As part of the vaccine roll out, at this moment, 47 percent of Americans are fully vaccinated against the Covid-19 virus. So far, according to the Centers for Disease Control and Prevention, more than 330 million doses have been administered nationally since December. This massive number continues to grow. As a comparison, in 2019 approximately 194 million doses of the flu vaccine were administered over the course of the entire year.
Many people are surprised to learn that behind the scenes, volunteers made our national vaccine rollout possible.
The U.S. federal government pays for the vaccine, but it is up to municipalities and health systems to fund and staff operations with licensed professionals and support teams. In addition to health care systems leveraging their employees, in many regions of the country volunteer nurses and physicians independently donate hours of service and personal time to support this impressive effort.
Nationally, many vaccine clinics, regardless of the host or sponsor, are 100 percent run by volunteers. And many of the volunteers are also front-line health care workers who experienced the worst consequences of the pandemic.
An Unstoppable Force
“When this all first started, we didn’t know if we were going to die,” confesses Dr. Timothy Watt, Emergency Medicine Physician for Sharp Memorial Hospital in San Diego. “No one backed down. It brought our team closer. Despite all the stress and uncertainty, we made it through the year. And even after all that, our colleagues still had the strength to come together once again and make our vaccine clinic happen. It’s remarkable and I’m personally grateful.”
At press time, the city of San Diego has achieved 88.9 percent of its vaccination goal. Sharp Health’s vaccine clinics have contributed significantly to the city’s success. Notably, Sharp Health administered more vaccines in San Diego County than any other organization in the area with 285,500 fully vaccinated citizens and 595,003 total doses administered.
“Our clinic is completely run by volunteers,” says Dr. Greg Apel, Chief of Medicine for Sharp Cornado Hospital, which is also located in San Diego County. “The vaccine clinic is a massive demonstration of commitment by our physicians and nursing staff. Almost half of our nurses and techs volunteered. Our team was pushed to the brink during the pandemic. They don’t have a lot of free time on their hands but they are still willing to help our community by getting as many people vaccinated as possible.
“It’s remarkable to see so many professionals step up for our community. This has been a shining beacon. Staff from all ranks have donated many hours of service, including our CEO,” adds Dr. Apel. “Others who are not clinicians are on-site doing important jobs like calming anxiety and answering questions.”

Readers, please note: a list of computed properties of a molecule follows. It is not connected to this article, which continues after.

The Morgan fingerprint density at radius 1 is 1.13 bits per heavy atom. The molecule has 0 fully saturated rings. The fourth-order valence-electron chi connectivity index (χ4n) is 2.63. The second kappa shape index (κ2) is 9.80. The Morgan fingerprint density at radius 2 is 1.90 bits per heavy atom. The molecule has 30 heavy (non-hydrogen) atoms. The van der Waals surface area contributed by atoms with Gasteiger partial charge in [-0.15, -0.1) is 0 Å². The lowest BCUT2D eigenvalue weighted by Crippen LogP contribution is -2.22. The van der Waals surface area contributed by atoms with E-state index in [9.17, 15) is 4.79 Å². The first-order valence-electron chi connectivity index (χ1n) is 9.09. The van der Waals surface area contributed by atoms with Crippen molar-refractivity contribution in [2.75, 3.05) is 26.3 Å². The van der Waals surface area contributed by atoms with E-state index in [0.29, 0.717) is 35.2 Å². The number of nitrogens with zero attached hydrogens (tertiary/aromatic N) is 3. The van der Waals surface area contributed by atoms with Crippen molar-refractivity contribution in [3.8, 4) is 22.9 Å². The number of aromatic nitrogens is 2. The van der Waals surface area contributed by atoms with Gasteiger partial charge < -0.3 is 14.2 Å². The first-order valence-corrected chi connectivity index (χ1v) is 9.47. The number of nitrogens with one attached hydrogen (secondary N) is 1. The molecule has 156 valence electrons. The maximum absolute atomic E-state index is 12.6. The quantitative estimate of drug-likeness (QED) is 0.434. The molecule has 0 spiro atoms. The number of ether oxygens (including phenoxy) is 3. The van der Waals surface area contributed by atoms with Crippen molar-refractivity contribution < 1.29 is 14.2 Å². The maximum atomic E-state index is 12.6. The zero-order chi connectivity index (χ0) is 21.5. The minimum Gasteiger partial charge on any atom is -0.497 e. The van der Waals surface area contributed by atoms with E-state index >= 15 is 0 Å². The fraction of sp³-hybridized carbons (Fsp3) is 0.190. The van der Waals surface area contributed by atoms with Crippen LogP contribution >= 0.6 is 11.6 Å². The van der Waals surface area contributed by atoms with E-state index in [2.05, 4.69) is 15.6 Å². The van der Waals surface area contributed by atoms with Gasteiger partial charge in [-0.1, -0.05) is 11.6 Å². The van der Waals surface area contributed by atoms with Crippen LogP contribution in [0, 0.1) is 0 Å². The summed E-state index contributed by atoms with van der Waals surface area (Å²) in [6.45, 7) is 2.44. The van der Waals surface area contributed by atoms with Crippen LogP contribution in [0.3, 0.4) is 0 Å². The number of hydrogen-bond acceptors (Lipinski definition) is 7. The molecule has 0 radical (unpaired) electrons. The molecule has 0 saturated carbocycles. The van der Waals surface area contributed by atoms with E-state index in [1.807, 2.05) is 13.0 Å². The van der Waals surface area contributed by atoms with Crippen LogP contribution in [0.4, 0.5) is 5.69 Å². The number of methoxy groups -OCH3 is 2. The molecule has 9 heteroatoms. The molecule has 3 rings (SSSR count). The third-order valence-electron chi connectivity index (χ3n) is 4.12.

Answering the Call
The work of clinic volunteers goes beyond injections. To ensure efficiency and safety, a variety of roles must be filled. From parking logistics to clinician supervision, the number of volunteers required to run a large vaccine clinic operation can be in the hundreds. And it’s not only actively practicing clinicians who are reporting for duty. Retirees and licensed health care professionals who work in higher education and business are essential to vaccine efforts nationwide as well.
“It’s my duty to help,” says Cathy McDowell, Chief Operating Officer for Synergy Health Partners. “It is important work, but it’s also really fun.” McDowell, who is a licensed nurse, volunteered for several eight-hour weekend shifts at her local vaccine center in Blacksburg, Va. last spring.
“I encountered a few patients who were nervous because they don’t like shots, but most people were elated as they took this big step away from the pandemic,” said McDowell. “More than one patient cried tears of joy. It was emotional and overall, a very positive experience.”
McDowell’s colleague Dr. Douglas Webster, Chief Medical Officer for Synergy Health Partners, also volunteered as a Covid-19 vaccine provider in Vero Beach, Fla. “The mantra ‘We’re in this together’ has been used a lot in the last year and a half,” says Webster. “This was my opportunity to live up to that notion. Covid-19 is the biggest public health crisis of my lifetime, and I am grateful for the chance to help.”
As we progress toward life with a greatly reduced threat of Covid-19 in the United States, it will require a continued, unified effort by all health care professionals and communities to control the virus.
“So many of my professional friends and colleagues were on the front lines of this terrible pandemic,” remarks McDowell. “The dedication and sacrifices they demonstrated are admirable beyond words. For clinicians like me who work in business, volunteer opportunities give us a chance to express our gratitude. Many patients thanked me after I give them their shot. I have no doubt that I am more grateful than they are.”
The outpouring of volunteer support was so substantial that in many areas of the country, people were put on waiting lists or outright denied the opportunity to help. “This is a good problem to have,” admits Dr. Watt. “Nobody is offended when they are informed that all volunteer shifts are filled. And frankly, we’re not surprised, either. We’re proud. Proud of our team, our community, and our profession.”